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Accuracy of different methods of estimating the weight of horses
  1. J. M. Ellis, BSc, MSc1 and
  2. T. Hollands, BSc, MSc2
  1. 1 Warwickshire College, Moreton Morrell Centre, Warwickshire CV35 9BL
  2. 2 Dodson and Horrell, Ringstead, Kettering, Northamptonshire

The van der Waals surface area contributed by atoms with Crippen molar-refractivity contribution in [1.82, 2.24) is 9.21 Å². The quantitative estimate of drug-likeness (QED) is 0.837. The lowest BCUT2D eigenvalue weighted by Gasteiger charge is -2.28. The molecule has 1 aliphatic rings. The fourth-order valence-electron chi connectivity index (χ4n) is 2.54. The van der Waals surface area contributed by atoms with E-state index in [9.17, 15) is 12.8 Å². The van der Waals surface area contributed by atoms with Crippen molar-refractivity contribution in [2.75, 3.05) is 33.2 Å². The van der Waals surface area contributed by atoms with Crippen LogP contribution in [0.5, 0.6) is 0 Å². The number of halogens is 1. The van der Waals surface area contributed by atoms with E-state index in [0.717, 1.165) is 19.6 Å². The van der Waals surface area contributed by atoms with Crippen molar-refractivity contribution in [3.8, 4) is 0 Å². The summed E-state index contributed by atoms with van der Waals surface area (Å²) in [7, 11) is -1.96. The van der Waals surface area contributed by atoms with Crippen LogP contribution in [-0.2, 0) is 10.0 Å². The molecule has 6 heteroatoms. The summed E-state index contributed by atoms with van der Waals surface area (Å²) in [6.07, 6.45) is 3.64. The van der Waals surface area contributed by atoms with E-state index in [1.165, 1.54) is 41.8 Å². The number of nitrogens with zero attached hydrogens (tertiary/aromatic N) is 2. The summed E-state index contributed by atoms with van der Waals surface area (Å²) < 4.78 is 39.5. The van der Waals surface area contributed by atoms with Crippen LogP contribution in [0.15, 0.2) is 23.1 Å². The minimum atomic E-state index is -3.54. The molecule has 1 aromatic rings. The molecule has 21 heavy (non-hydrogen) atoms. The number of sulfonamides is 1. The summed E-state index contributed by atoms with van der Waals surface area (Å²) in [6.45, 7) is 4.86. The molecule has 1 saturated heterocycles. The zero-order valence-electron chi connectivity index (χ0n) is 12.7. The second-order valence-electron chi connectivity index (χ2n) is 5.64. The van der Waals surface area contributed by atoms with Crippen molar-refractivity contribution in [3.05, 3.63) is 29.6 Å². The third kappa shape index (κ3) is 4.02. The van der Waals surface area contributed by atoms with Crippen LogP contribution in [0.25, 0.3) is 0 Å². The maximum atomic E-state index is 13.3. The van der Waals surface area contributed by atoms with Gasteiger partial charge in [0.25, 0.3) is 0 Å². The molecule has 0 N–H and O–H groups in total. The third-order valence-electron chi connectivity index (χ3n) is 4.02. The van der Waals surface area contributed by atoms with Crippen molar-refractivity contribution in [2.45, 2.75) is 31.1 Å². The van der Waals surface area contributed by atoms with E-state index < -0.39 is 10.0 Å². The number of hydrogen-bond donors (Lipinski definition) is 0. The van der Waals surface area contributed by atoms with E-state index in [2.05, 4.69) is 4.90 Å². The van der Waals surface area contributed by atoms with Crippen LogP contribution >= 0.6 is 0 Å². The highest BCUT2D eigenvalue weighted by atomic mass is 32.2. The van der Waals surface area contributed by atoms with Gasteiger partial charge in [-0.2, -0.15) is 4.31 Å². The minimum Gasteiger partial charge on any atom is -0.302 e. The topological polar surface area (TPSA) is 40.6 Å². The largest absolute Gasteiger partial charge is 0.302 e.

Six hundred horses of different ages, heights and breeds were weighed on a weighbridge and had their weights estimated by two weigh tapes, 1 and 2, by a formula, and by a visual estimate. For the population as a whole, the most accurate method was the formula (mean [sd] 98.6 [10.61 per cent) closely followed by weigh tape 2 (98.1 [8.1] per cent). Tape 1 and the visual estimate were the least accurate (112.0 [9.3] and 88.3 [20.1] per cent respectively). When the population was divided into two height groups, the formula and weigh tape 2 were the most accurate for horses <15 hh (99.6 [5.2] per cent and 99.0 [5.6] per cent respectively), and weigh tape 1 and the visual estimate were 113.5 (6.5) per cent and 88.4 (16.3) per cent accurate respectively. For horses ≥15 hh weigh tape 1 was most accurate (103.5 [9.1] per cent) and the formula, tape 2 and the visual estimate were 95.5 (13.1) per cent, 91.8 (9.2) per cent, and 89.3 (22.2) per cent accurate respectively. Overall the formula appeared to be the most accurate estimator of a horse's weight. However, owing to individual variation, it is recommended that the weights of horses <15 hh are estimated by the formula or weigh tape 2, and that the weights of those ≥15 hh are estimated with weigh tape 1.

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